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Encyclopedia > National Labour Party (UK 1930s)

This article is about the political party that existed from 1931-1945. For the party that existed in the late 1950s see National Labour Party (UK 1950s). The National Labour Party was also the name of an Irish political party (a split from the Irish Labour Party) active in the 1940s and 1950s. 1931 is a common year starting on Thursday. ... 1945 was a common year starting on Monday (link will take you to calendar). ... Millennia: 1st millennium - 2nd millennium - 3rd millennium // Events and trends The 1950s in Western society was marked with a sharp rise in the economy for the first time in almost 30 years and return to the 1920s-type consumer society built on credit and boom-times, as well as the... This article is about the late 1950s far right party in the United Kingdom. ... Logo of the Irish Labour Party The Irish Labour Party (Irish: Páirti an Lucht Oibre) is the third largest political party in the Republic of Ireland. ... Events and trends The 1940s were dominated by World War II, the most destructive armed conflict in history. ...


The National Labour Party was a group founded around the British Prime Minister Ramsay MacDonald after he was expelled from the Labour Party in September 1931. It contested the 1931 election and the 1935 election, and was viewed by the mainstream Labour party as 'traitors'. MacDonald remained Prime Minister as the head of a coalition government until June 1935 and was regarded as the party leader until his death in late 1937. It was then lead by his son Malcolm MacDonald who had also been expelled from the Labour party in 1931. Despite their limited numbers, they retained Cabinet rank offices until 1941 when Malcolm MacDonald moved from the office of Minister of Health to become a Minister resident in Canada for the remainder of the Second World War. He was able to retain his seat in the House of Commons and it was presumed he would return to government again. A prime minister may be either: the chief or leading member of the cabinet of the top-level government in a country having a parliamentary system of government; or the official, in countries with a semi-presidential system of government, appointed to manage the civil service and execute the directives... James Ramsay MacDonald (October 12, 1866 – November 9, 1937), British politician, was twice Prime Minister of the United Kingdom. ... The Labour Party is a centre-left political party in the United Kingdom (see British politics), and one of the United Kingdoms three main political parties. ... 1931 is a common year starting on Thursday. ... The UK general election on Tuesday 27 October 1931 was the last in the United Kingdom not held on a Thursday. ... The UK general election held on 14th November 1935 resulted in a large, though reduced, majority for the National Government now led by Stanley Baldwin. ... 1935 was a common year starting on Tuesday (link will take you to calendar). ... 1937 was a common year starting on Friday (link will take you to calendar). ... This page is about the mid 20th century politician. ... The name Labour Party or Labor Party is used by several political parties around the world. ... 1941 was a common year starting on Wednesday (link will take you to calendar). ...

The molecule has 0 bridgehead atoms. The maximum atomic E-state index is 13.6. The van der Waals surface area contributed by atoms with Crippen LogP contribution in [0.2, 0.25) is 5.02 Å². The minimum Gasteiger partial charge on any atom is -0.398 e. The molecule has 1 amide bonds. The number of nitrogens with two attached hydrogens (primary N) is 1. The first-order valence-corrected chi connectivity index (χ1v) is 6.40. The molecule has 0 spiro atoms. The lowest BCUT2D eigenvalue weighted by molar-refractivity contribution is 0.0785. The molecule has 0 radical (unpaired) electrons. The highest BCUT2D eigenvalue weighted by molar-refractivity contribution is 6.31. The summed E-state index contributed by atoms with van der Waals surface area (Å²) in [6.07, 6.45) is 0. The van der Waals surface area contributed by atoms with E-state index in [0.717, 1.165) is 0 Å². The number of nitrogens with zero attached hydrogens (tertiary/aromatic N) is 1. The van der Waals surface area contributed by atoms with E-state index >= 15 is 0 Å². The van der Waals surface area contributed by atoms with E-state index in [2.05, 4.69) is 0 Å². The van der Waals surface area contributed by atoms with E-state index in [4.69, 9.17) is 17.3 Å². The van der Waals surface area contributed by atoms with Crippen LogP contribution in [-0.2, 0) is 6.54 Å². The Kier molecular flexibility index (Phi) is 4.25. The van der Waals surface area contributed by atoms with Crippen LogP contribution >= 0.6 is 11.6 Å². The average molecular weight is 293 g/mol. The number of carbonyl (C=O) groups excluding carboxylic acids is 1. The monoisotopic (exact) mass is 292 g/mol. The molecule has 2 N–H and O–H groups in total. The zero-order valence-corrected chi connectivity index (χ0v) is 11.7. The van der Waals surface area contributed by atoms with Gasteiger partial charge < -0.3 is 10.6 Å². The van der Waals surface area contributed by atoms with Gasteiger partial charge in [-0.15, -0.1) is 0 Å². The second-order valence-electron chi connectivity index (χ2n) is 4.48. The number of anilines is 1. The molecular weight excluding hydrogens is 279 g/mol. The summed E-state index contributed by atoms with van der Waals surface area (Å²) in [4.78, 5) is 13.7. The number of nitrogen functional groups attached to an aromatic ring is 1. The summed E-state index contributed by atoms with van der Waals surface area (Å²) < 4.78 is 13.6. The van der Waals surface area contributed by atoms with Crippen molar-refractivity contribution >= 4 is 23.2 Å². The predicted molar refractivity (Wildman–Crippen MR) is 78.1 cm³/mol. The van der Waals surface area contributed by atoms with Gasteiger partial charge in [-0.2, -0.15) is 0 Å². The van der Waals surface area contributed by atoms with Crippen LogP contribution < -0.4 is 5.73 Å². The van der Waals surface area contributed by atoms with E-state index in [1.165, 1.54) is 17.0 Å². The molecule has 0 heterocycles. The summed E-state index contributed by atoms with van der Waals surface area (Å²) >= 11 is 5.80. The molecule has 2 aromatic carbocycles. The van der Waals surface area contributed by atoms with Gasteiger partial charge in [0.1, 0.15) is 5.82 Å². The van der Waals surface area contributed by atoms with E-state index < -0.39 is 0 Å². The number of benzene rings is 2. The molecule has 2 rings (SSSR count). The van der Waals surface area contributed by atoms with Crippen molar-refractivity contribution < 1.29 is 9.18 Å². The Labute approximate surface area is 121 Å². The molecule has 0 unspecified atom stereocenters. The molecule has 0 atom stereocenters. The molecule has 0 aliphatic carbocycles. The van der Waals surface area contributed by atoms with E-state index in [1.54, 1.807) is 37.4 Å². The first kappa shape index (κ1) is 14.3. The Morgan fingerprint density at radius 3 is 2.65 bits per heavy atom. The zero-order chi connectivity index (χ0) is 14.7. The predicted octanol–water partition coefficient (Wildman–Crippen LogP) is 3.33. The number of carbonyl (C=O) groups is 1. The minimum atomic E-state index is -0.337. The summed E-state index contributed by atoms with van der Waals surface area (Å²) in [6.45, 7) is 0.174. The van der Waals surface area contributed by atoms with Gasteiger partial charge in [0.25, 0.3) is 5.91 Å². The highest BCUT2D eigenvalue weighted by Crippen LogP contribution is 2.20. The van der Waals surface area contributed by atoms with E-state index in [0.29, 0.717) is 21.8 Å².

Just before the 1945 election the National Labour party formally dissolved and its remaining MPs either retired from Parliament, stood as "National" supporters of the continuation of the National Government (better known as Winston Churchill's "Caretaker Government") or stood as independents. Only one was subsequently elected under that label. Malcolm MacDonald retired from active politics though another former National Labour cabinet minister Earl De La Warr returned to ministerial office in the 1951-1955 Conservative government of Winston Churchill. The British general election of 1945 held on July 5th 1945 but not counted and declared until July 26, 1945 (due to the time it took to transport the votes of those serving overseas) was one of the most significant general elections of the 20th century. ... Herbrand Edward Dundonald Brassey Sackville, 9th Earl De La Warr (June 20, 1900 - January 28, 1976), known as Lord Buckhurst from 1900 until 1915 (and sometimes nicknamed Buck de la Warr after that), was a British National Labour politician in the 1930s. ... 1951 was a common year starting on Monday; see its calendar. ... 1955 is a common year starting on Saturday of the Gregorian calendar. ... The Right Honourable Sir Winston Leonard Spencer-Churchill, KG, OM, CH, FRS (November 30, 1874 – January 24, 1965) was a British statesman, best known as Prime Minister of the United Kingdom during the Second World War. ...

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